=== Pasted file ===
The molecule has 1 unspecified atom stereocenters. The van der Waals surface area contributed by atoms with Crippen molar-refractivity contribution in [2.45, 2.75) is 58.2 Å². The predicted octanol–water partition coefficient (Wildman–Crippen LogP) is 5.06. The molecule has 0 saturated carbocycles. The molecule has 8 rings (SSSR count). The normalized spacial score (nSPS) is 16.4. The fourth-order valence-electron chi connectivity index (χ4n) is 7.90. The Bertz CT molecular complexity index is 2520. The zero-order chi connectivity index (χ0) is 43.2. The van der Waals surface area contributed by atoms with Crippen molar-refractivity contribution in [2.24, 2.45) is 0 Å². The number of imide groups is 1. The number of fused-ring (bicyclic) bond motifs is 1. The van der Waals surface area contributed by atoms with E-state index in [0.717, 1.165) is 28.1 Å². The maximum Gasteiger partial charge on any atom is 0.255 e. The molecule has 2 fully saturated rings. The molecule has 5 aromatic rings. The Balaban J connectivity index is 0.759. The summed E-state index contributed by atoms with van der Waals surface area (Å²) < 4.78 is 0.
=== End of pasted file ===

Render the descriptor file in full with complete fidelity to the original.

The molecule has 1 unspecified atom stereocenters. The van der Waals surface area contributed by atoms with Crippen molar-refractivity contribution in [2.45, 2.75) is 58.2 Å². The predicted octanol–water partition coefficient (Wildman–Crippen LogP) is 5.06. The molecule has 0 saturated carbocycles. The molecule has 8 rings (SSSR count). The normalized spacial score (nSPS) is 16.4. The fourth-order valence-electron chi connectivity index (χ4n) is 7.90. The Bertz CT molecular complexity index is 2520. The zero-order chi connectivity index (χ0) is 43.2. The van der Waals surface area contributed by atoms with Crippen molar-refractivity contribution in [2.24, 2.45) is 0 Å². The number of imide groups is 1. The number of fused-ring (bicyclic) bond motifs is 1. The van der Waals surface area contributed by atoms with E-state index in [0.717, 1.165) is 28.1 Å². The maximum Gasteiger partial charge on any atom is 0.255 e. The molecule has 2 fully saturated rings. The molecule has 5 aromatic rings. The Balaban J connectivity index is 0.759. The summed E-state index contributed by atoms with van der Waals surface area (Å²) < 4.78 is 0.